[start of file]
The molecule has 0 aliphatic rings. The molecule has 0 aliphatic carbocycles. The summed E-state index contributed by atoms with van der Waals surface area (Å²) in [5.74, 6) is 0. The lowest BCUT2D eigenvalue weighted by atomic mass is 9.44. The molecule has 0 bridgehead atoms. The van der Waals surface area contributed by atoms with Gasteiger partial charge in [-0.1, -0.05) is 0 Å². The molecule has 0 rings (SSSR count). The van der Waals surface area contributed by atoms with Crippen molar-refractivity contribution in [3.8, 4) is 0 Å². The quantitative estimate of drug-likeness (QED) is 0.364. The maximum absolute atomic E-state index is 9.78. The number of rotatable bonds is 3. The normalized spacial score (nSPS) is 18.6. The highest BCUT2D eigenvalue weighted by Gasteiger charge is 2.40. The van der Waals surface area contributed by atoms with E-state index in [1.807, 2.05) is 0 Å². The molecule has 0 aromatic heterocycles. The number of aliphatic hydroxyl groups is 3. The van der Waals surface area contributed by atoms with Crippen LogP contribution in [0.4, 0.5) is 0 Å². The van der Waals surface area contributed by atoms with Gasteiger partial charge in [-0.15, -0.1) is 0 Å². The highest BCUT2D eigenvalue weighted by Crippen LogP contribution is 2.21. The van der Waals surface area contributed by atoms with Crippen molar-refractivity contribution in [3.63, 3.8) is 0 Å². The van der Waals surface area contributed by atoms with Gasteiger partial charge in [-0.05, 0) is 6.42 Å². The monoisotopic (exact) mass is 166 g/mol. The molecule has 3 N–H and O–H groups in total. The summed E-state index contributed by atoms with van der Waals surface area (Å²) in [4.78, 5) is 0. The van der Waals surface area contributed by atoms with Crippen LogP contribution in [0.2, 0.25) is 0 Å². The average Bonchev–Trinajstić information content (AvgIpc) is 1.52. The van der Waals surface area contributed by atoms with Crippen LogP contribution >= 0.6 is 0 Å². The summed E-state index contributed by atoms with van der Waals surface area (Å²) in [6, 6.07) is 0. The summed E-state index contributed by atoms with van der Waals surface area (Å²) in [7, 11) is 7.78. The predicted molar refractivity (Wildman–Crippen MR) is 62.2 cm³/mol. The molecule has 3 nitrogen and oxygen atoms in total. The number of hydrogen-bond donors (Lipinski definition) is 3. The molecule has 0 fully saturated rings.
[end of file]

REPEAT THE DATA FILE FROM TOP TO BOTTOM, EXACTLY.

The molecule has 0 aliphatic rings. The molecule has 0 aliphatic carbocycles. The summed E-state index contributed by atoms with van der Waals surface area (Å²) in [5.74, 6) is 0. The lowest BCUT2D eigenvalue weighted by atomic mass is 9.44. The molecule has 0 bridgehead atoms. The van der Waals surface area contributed by atoms with Gasteiger partial charge in [-0.1, -0.05) is 0 Å². The molecule has 0 rings (SSSR count). The van der Waals surface area contributed by atoms with Crippen molar-refractivity contribution in [3.8, 4) is 0 Å². The quantitative estimate of drug-likeness (QED) is 0.364. The maximum absolute atomic E-state index is 9.78. The number of rotatable bonds is 3. The normalized spacial score (nSPS) is 18.6. The highest BCUT2D eigenvalue weighted by Gasteiger charge is 2.40. The van der Waals surface area contributed by atoms with E-state index in [1.807, 2.05) is 0 Å². The molecule has 0 aromatic heterocycles. The number of aliphatic hydroxyl groups is 3. The van der Waals surface area contributed by atoms with Crippen LogP contribution in [0.4, 0.5) is 0 Å². The van der Waals surface area contributed by atoms with Gasteiger partial charge in [-0.15, -0.1) is 0 Å². The highest BCUT2D eigenvalue weighted by Crippen LogP contribution is 2.21. The van der Waals surface area contributed by atoms with Crippen molar-refractivity contribution in [3.63, 3.8) is 0 Å². The van der Waals surface area contributed by atoms with Gasteiger partial charge in [-0.05, 0) is 6.42 Å². The monoisotopic (exact) mass is 166 g/mol. The molecule has 3 N–H and O–H groups in total. The summed E-state index contributed by atoms with van der Waals surface area (Å²) in [4.78, 5) is 0. The van der Waals surface area contributed by atoms with Crippen LogP contribution in [0.2, 0.25) is 0 Å². The average Bonchev–Trinajstić information content (AvgIpc) is 1.52. The van der Waals surface area contributed by atoms with Crippen LogP contribution >= 0.6 is 0 Å². The summed E-state index contributed by atoms with van der Waals surface area (Å²) in [6, 6.07) is 0. The summed E-state index contributed by atoms with van der Waals surface area (Å²) in [7, 11) is 7.78. The predicted molar refractivity (Wildman–Crippen MR) is 62.2 cm³/mol. The molecule has 3 nitrogen and oxygen atoms in total. The number of hydrogen-bond donors (Lipinski definition) is 3. The molecule has 0 fully saturated rings.